Associate Provost for Undergraduate Affairs, Angela Lindner, echoes McCollough’s sentiments and admiration for their late colleague’s enduring spirit and leadership style.

“I do believe she provided us all a model of strength in vulnerability, even in her last days when she suffered so much,” Lindner says.

1994 production of 'The Fiddler on the Roof' at the UF Center for Performing Arts.

“She was small in stature, with a voice that did not control a room based on traditional standards; however, when she spoke in meetings, people listened. She taught me that a good leader is not one who dominates or grabs power but, rather, takes the time needed to serve and to build up people and connections, thus empowering them to far greater, more sustainable outcomes. To me, celebrating Jennifer and her life celebrates this gentler, kinder, more effective form of leadership through cooperation and not domination … Quiet service for the good of others—this was Jennifer K. Smith.”

For undergraduate student Ashiana Ndandou, who Jennifer mentored as a Success Coach in the 2021-2022 academic year, their relationship felt too short; bittersweet—but life-changing in the scope of its positive outcomes on Ndandou’s education.

“Jennifer Smith was my Success Coach starting in the Fall of 2021 here at the University of Florida, but she was so much more than that. She was a mentor to me, and a friend,” Ndandou says.

“She was so patient and kind. She always wanted the best for me, and she wanted to make sure that whenever our next meeting was—she wanted it to be convenient for me. Right after our first meeting, she sent me an email with encouragement. She also sent resources that could help me. Even though I know that a Success Coach wants the student to succeed—I could tell she would go above and beyond for me … What I admire about her the most was that even when she was sick, she was still willing to help me with my struggles and hardships. I’ll never forget how she fought for me.

I just remember feeling so loved and blessed to have her in my life. The fact that she wanted to be my Success Coach for another semester was amazing and it made me feel special. I recently graduated on May 6, 2023, and I know she would be proud. And if she could, I know she would have been there.”

On the cycling trail, at home, and in her garden: a life lived to the fullest

In both her professional and personal spheres, Jennifer Karen Smith seized every moment she had to do something good and to nourish her passions—of which she had many.

She cared deeply about her craft as a costume designer, about her students, about the quieter aspects of service and excellence that are sometimes easy to overlook in an institution as large as the University of Florida, and about the world itself—right down to the small pleasures of the butterfly garden that her husband, Will, says she maintained into her final days at their home in Micanopy.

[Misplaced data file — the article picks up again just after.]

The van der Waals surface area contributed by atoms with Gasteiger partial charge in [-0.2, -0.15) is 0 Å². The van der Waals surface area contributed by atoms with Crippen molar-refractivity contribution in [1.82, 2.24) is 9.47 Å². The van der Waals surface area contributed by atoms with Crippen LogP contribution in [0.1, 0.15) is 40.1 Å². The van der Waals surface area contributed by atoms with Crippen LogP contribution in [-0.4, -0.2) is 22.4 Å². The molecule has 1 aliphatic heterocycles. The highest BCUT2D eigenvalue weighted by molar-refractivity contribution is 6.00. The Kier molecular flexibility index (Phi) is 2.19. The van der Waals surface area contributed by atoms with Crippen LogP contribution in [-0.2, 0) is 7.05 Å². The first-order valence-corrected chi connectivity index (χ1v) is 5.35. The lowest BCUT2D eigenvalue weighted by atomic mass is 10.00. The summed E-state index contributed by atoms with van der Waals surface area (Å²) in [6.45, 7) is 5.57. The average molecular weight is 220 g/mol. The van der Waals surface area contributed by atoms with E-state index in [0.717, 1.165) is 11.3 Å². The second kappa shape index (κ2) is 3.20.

1996 production of ‘Into the Woods.’ Photo provided courtesy of UF SOTD Archives.

Jennifer was an avid explorer whose favorite way to experience the world was moving through the breeze on the seat of her bicycle. She was a frequent cyclist on the Gainesville-Hawthorne State Trail. She also traveled north every summer, to Pennsylvania and Maryland to ride the Great Allegheny Passage and the C&O Canal Towpath. A wrist condition that prevented her from bearing weight on the handlebars of a traditional bicycle did not slow Jennifer down—instead, she switched over to a unique recumbent-style cycle and continued to hit the trails.

“That bike is weird! It got her a lot of attention on the trail because people would see her and go ‘what the heck is that?’” Mr. Smith recalls.

“I’ve pulled it out of the garage and tried to ride it since she left, but I just couldn’t figure out how to make it go. I’m used to a bike where you put your weight on the pedals—but when you’re leaning back, whew, then you’ve really got to use your muscles,” he says.

Mr. Smith also notes that his wife was an animal lover, and that throughout their years together, they counted several generations of rescue dogs and cats as family—most recently, Amy and Misty, a pair of kittens the couple adopted last summer.

In her spare time, Jennifer maintained a vegetable garden and delighted in making “garden-to-table” meals. Near the end of her life, she nurtured monarch butterflies in a container garden filled with milkweed, moving the containers into a special enclosure to protect the chrysalises and releasing the butterflies when they emerged.

School of Theatre + Dance scholarship honors Jennifer Karen Smith’s legacy

The School of Theatre + Dance at UF College of the Arts established the Jennifer Karen Smith Costume Award in 2023.

“Jennifer lived a full life that included gardening, cycling, a stint making costumes for Prince, and one of her most important roles: serving students. Because of her impactful life, the University of Florida community would like to memorialize her legacy by creating an endowed scholarship in her name. The scholarship will honor Jennifer’s extensive work in the costume design and production industry and support students studying costume design,” says Joshlyn Thomas, Assistant Director of Development, UF College of the Arts.

Honoring Jennifer Karen Smith’s Legacy

An endowed fund will ensure Jennifer Karen Smith’s legacy of costuming, teaching, and giving back exists in perpetuity. Once endowment status is reached, the scholarship will be open to future costume designers. Every gift counts!

Make a gift in Jennifer’s honor, here.

If you would like to make a gift through a pledge or legacy gift, please contact Joshlyn Thomas, Assistant Director of Development in the College of the Arts, at joshlyn.thomas@ufl.edu or 803-351-7539.